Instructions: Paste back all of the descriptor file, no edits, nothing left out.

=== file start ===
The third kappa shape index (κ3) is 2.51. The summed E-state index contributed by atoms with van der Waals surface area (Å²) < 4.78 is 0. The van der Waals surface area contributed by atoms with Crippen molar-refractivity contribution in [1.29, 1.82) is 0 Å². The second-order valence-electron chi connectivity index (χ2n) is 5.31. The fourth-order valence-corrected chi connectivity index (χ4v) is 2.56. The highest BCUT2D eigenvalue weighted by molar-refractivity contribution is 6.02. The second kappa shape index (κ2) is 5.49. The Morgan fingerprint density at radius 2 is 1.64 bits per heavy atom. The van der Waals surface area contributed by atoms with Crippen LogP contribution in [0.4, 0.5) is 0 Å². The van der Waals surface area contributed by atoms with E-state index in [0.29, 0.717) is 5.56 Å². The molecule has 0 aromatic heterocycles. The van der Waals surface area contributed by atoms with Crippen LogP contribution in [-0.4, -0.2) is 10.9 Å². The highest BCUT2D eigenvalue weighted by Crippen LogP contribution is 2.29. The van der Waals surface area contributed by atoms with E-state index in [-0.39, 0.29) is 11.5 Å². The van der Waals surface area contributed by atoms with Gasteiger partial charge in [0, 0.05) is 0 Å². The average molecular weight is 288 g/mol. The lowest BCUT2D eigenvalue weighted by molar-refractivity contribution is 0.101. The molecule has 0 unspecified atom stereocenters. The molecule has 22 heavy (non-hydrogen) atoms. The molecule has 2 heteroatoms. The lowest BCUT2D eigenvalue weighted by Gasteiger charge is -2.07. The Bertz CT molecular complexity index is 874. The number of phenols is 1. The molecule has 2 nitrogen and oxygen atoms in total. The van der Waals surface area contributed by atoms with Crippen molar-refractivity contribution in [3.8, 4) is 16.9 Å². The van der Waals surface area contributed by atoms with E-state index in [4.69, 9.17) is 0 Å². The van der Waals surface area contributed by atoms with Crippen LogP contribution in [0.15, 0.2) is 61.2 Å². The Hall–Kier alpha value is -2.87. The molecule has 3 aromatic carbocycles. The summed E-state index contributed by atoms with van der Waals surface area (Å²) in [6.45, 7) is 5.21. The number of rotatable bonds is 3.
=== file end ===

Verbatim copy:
The third kappa shape index (κ3) is 2.51. The summed E-state index contributed by atoms with van der Waals surface area (Å²) < 4.78 is 0. The van der Waals surface area contributed by atoms with Crippen molar-refractivity contribution in [1.29, 1.82) is 0 Å². The second-order valence-electron chi connectivity index (χ2n) is 5.31. The fourth-order valence-corrected chi connectivity index (χ4v) is 2.56. The highest BCUT2D eigenvalue weighted by molar-refractivity contribution is 6.02. The second kappa shape index (κ2) is 5.49. The Morgan fingerprint density at radius 2 is 1.64 bits per heavy atom. The van der Waals surface area contributed by atoms with Crippen LogP contribution in [0.4, 0.5) is 0 Å². The van der Waals surface area contributed by atoms with E-state index in [0.29, 0.717) is 5.56 Å². The molecule has 0 aromatic heterocycles. The van der Waals surface area contributed by atoms with Crippen LogP contribution in [-0.4, -0.2) is 10.9 Å². The highest BCUT2D eigenvalue weighted by Crippen LogP contribution is 2.29. The van der Waals surface area contributed by atoms with E-state index in [-0.39, 0.29) is 11.5 Å². The van der Waals surface area contributed by atoms with Gasteiger partial charge in [0, 0.05) is 0 Å². The average molecular weight is 288 g/mol. The lowest BCUT2D eigenvalue weighted by molar-refractivity contribution is 0.101. The molecule has 0 unspecified atom stereocenters. The molecule has 22 heavy (non-hydrogen) atoms. The molecule has 2 heteroatoms. The lowest BCUT2D eigenvalue weighted by Gasteiger charge is -2.07. The Bertz CT molecular complexity index is 874. The number of phenols is 1. The molecule has 2 nitrogen and oxygen atoms in total. The van der Waals surface area contributed by atoms with Crippen molar-refractivity contribution in [3.8, 4) is 16.9 Å². The van der Waals surface area contributed by atoms with E-state index in [4.69, 9.17) is 0 Å². The van der Waals surface area contributed by atoms with Crippen LogP contribution in [0.15, 0.2) is 61.2 Å². The Hall–Kier alpha value is -2.87. The molecule has 3 aromatic carbocycles. The summed E-state index contributed by atoms with van der Waals surface area (Å²) in [6.45, 7) is 5.21. The number of rotatable bonds is 3.